Cook’s Corner: Hubbard Agreements, School Systems, And Bathroom Renovations

by Steve CookOctober 26, 2016

What is a “Hubbard Clause”?


The eternal question move-up buyers must answer is: should they sell first to avoid the risk of paying two mortgages simultaneously, or take a risk and buy the new home before selling the old one? In today’s buyers’ markets, where inventories are slim and interest rates are still low, many are choosing the second option. They are more concerned about finding the right house for their family than finding a buyer for their current one.

However, what if you need the cash from your current home to qualify for your new one? Most move-up buyers use their proceeds from the sale of their home to put down a large down payment. With a down payment of 20 percent of the total cost of the home, they avoid mortgage insurance, eliminate the risk of a low appraisal killing the deal, get a good rate and pay less interest over the life of their loan. However, 20 percent of a $400,000 home large enough for a growing family is $80,000, a fair chunk of change unless you have the proceeds in hand from the sale of your current home.

There’s an answer to this dilemma, and it is called the “Hubbard Clause.” A Hubbard Clause reserves your right to buy a particular property while trying to sell the one you already own. It is sort of like tagging a Christmas tree on the lot with the promise that you will come back later and buy it—unless you can’t. Seller’s don’t have to agree to the clause, which is why it is critical that it spell out the terms precisely.

Hubbard Clauses, in one form or another, are increasingly popular in today’s hotter markets. They play a critical role in helping families move up from their starter homes to large homes that better meet their families’ bends. Without the flexibility made possible by Hubbard Clauses, tens of thousands of fewer homes would be bought and sold each year.

What is the best way to learn about the school systems in areas you are moving to?


Moving to a new neighborhood across the nation, or even across town, is more difficult when pre-school or school-age children are involved. The quality of school districts influences the buying decisions of 25 percent of all home buyers and half of all families with children younger than 18, according to the National Association of Realtors. Finding good information on a school district or specific schools in a district can be tricky if you live far away and don’t know parents with kids at the school.

The information on every Homes.com for sale listing is a good way to start your search for information on specific schools. Scroll down to the bottom of each Homes.com listing page, and you will see information on the public elementary, middle, and high schools of students who live in the home for sale. Each school receives a score from A to D computed from state test results as compared to other local schools. Average class sizes and distance from the home are also listed. By clicking on the link below the scores, you can see information about adjoining school districts.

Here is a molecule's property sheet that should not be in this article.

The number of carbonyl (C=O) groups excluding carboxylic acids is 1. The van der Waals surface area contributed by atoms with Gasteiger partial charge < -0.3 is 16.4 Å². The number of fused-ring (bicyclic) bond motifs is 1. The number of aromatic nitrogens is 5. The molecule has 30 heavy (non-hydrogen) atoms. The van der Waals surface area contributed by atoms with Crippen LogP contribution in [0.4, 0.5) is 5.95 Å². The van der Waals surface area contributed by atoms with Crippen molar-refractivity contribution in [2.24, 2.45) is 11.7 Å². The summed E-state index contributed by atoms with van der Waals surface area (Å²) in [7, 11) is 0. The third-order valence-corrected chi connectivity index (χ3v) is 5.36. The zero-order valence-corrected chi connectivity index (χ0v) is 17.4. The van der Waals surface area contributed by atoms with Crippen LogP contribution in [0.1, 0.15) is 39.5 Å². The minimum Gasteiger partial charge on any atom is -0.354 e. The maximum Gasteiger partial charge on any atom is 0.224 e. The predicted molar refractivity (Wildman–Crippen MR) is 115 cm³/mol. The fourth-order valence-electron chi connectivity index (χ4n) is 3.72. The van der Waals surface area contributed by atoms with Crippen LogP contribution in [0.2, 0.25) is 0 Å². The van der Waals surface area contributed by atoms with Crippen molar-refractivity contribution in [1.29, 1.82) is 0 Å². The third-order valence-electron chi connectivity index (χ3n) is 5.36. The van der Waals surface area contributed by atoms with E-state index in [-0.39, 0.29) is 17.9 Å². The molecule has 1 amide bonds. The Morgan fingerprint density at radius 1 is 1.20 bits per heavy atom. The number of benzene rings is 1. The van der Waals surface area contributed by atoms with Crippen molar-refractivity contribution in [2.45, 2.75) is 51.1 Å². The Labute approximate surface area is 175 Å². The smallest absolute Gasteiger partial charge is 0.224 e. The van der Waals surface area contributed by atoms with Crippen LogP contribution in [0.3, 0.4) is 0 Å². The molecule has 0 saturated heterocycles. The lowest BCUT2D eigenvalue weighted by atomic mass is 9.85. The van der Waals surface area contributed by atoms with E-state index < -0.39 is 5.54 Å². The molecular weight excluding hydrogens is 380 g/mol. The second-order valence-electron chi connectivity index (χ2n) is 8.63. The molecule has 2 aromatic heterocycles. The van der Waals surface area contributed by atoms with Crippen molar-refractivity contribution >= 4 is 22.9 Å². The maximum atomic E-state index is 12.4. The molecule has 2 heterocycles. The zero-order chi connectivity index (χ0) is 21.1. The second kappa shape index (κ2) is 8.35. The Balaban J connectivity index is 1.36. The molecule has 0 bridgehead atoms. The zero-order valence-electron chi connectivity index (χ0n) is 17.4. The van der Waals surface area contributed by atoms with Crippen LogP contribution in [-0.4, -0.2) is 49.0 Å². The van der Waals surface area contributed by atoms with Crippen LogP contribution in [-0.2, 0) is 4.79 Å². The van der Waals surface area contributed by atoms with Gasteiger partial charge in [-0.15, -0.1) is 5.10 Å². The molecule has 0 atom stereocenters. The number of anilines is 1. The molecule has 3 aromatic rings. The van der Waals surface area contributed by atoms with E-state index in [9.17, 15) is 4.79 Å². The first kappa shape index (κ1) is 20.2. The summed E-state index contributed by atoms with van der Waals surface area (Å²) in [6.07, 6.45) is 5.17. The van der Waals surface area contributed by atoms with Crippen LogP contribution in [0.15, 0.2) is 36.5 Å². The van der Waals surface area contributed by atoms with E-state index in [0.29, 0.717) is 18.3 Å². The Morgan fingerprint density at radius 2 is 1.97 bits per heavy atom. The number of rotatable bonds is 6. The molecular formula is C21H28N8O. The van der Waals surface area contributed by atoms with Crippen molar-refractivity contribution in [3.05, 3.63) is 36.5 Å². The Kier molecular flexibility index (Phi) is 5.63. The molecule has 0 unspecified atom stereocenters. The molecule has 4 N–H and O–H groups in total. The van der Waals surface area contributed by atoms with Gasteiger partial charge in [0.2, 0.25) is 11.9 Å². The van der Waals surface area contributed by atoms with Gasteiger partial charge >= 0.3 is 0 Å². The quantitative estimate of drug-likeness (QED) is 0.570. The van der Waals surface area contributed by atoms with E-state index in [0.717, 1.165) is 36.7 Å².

The scores are only a start, though. Do your homework and access information on other leading sites with local school information such as Great Schools.org and NeighborhoodScout.

What adds more value to a home: a walk-in shower, or a free-standing bath tub?


More and more homeowners are converting that extra tub in a second or third bathroom into a stall shower. The American Institute of Architects’ annual Home Design Trends Survey found that more than 60% of homeowners preferred a stall shower without a tub in 2013. However, most real estate agents are adamant about having at least one bathtub in your house to preserve marketability.

Extra shower space allows for multiple shower heads, a built-in seat, and designs without shower doors, said John Petrie, president of the National Kitchen and Bath Association, in an email interview about the current kitchen and bath trends.

All that being said, few remodeling projects pay for themselves on dollar for dollar basis when the house is sold. A midrange bathroom remodel of an existing 5-by-7-foot bathroom that includes replacing all fixtures costs an average of $17,908, and returns only $11,769 when the house is sold. That is a return of 65.7% on the dollar. Source, Cost vs. Value Study by Remodeling magazine.


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About The Author
Steve Cook
Steve Cook is editor and co-publisher of Real Estate Economy Watch. He is a member of the board of the National Association of Real Estate Editors and writes for several leading Web sites, including Inman News. From 1999 to 2007 he was vice president for public affairs at the National Association of Realtors.

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